A brief introduction by the tutor into what the students will be working on during the day’s lesson. A discussion on the origins of Tromp l’Oeil, the two different schools of decorative arts, its use for us as scenic artists and examples and contexts of it being used.  Handouts of painted Tromp l’Oeil examples, real examples and a “work up sheet” (this is a table that records the student’s method so it can be replicated if needed at a future time).

 

 

The students will be sitting listening and responding to questions asked by the tutor

Handouts

 

 

Start time: 9.30

 

5mins

(9.35am)

 
Lighting Exercise

 

A model box with an adaptable light source is used to cast shadow and light on a variety of objects. This displays the effect of light on objects and the space around. Discussion of form shadows, cast shadows, halftones and accents.

 

 

The students view the object in the model box.

Model box

Light source

 

Variety of objects:

Ball

Scaffold bar

Paper

 

Objects must fit into model box

15mins

(9.50am)

 
Drawing exercise

The tutor leads an example of how to draw out a simple molding and instructs the students to use charcoal and chalk to identify the shadows and highlights. The tutor facilitates them through the process.

 

The students are given out the molding and begin their task. Questions and discussion may be asked at any time during the exercise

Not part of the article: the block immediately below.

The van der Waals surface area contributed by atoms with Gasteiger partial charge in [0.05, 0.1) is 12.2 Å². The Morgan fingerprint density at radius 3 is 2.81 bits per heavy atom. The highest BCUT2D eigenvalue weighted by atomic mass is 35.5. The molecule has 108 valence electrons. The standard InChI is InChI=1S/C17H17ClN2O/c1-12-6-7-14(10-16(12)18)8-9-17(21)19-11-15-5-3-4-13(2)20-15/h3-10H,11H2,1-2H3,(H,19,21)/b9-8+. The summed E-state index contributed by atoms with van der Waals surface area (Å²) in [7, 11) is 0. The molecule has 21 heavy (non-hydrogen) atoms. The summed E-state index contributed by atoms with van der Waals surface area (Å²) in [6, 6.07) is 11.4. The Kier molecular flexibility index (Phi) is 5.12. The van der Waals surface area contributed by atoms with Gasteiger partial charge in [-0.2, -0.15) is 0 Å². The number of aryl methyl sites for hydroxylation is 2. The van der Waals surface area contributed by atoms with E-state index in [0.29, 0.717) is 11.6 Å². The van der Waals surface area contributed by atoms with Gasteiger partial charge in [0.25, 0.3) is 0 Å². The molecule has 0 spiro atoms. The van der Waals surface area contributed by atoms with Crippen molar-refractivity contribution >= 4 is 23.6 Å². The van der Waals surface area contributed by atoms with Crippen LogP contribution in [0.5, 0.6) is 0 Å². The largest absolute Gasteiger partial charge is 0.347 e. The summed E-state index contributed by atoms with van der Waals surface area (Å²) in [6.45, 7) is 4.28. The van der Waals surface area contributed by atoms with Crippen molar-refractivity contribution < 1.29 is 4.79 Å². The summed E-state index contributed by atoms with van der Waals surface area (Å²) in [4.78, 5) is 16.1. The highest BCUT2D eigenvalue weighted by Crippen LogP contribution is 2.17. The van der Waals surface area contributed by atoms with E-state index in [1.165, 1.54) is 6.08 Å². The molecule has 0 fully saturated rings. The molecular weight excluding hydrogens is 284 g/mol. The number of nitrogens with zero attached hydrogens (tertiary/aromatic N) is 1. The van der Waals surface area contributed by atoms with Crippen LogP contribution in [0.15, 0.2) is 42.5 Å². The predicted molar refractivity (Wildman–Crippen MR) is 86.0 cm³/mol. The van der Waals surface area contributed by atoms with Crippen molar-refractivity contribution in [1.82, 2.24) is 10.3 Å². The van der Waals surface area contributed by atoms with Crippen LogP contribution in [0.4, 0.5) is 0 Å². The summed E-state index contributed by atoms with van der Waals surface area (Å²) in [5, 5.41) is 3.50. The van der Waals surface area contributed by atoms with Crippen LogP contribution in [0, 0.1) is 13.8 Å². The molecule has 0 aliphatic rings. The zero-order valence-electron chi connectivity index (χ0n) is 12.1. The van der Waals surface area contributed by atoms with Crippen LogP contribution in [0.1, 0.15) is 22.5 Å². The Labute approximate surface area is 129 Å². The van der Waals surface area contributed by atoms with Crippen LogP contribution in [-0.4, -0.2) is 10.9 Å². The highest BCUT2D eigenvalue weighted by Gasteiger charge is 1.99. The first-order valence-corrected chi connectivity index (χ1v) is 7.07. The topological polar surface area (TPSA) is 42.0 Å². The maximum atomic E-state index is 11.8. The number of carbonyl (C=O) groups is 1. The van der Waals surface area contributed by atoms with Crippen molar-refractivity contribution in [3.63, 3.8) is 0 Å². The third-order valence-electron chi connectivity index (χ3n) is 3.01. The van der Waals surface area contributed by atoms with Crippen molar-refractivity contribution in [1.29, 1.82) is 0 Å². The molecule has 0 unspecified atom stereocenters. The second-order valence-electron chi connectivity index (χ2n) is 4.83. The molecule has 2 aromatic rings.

Paper

Charcoal

Chalk

Ruler

Pencil

20 min

(10.00am)

 
 

Moldings Example

The moldings are then put into the light box to display how it reacts under light and the comparison between their sketch and the physical object

 

 

 

The students can view the comparison to their drawings

Molding

Model Box

Light source

5 min

(10.05am)

 
Physical Example

The tutor leads a demonstration of the brush stroke technique using a meter stick as a support to achieve straight lines.

 

Also a demonstration of the softening methods using a “slip glaze” (as used in the video tutorial sent to the students) and using a wet brush.

 

*Important* The students must not be show the technique for painting using the same brush on the floor, they know that one molding must be painted from a distance but not how, they should explore this by themselves.

 

Students look on and can engage on the different techniques and the benefits and drawbacks to both.

One Inch Purdy

Meter Stick

Example board

 

Discussion on the benefits of using the meter stick, what problems may arise during the exercise.

15 mins

(10.20am)

 

 
Moldings handed out to students

Each student chooses at random a molding that they must replicate on their boards.

 

Each molding comes with instructions:

–       They will either say “Floor/Upright” or “Upright/Floor” this denotes what orientation they must complete first